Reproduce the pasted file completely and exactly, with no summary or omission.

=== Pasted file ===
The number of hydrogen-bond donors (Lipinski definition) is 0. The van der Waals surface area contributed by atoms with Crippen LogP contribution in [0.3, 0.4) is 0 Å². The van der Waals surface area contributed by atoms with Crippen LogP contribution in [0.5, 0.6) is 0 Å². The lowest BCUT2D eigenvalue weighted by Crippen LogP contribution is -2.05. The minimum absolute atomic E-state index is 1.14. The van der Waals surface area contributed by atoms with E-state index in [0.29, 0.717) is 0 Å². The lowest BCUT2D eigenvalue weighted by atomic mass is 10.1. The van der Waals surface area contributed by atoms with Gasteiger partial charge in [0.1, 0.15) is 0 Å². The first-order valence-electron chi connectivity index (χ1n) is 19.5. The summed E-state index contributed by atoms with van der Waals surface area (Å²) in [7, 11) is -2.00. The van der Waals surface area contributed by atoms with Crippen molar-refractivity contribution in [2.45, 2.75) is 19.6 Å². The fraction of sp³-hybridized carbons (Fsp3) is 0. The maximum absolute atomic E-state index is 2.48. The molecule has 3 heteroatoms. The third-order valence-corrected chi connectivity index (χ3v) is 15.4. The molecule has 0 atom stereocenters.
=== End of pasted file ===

The number of hydrogen-bond donors (Lipinski definition) is 0. The van der Waals surface area contributed by atoms with Crippen LogP contribution in [0.3, 0.4) is 0 Å². The van der Waals surface area contributed by atoms with Crippen LogP contribution in [0.5, 0.6) is 0 Å². The lowest BCUT2D eigenvalue weighted by Crippen LogP contribution is -2.05. The minimum absolute atomic E-state index is 1.14. The van der Waals surface area contributed by atoms with E-state index in [0.29, 0.717) is 0 Å². The lowest BCUT2D eigenvalue weighted by atomic mass is 10.1. The van der Waals surface area contributed by atoms with Gasteiger partial charge in [0.1, 0.15) is 0 Å². The first-order valence-electron chi connectivity index (χ1n) is 19.5. The summed E-state index contributed by atoms with van der Waals surface area (Å²) in [7, 11) is -2.00. The van der Waals surface area contributed by atoms with Crippen molar-refractivity contribution in [2.45, 2.75) is 19.6 Å². The fraction of sp³-hybridized carbons (Fsp3) is 0. The maximum absolute atomic E-state index is 2.48. The molecule has 3 heteroatoms. The third-order valence-corrected chi connectivity index (χ3v) is 15.4. The molecule has 0 atom stereocenters.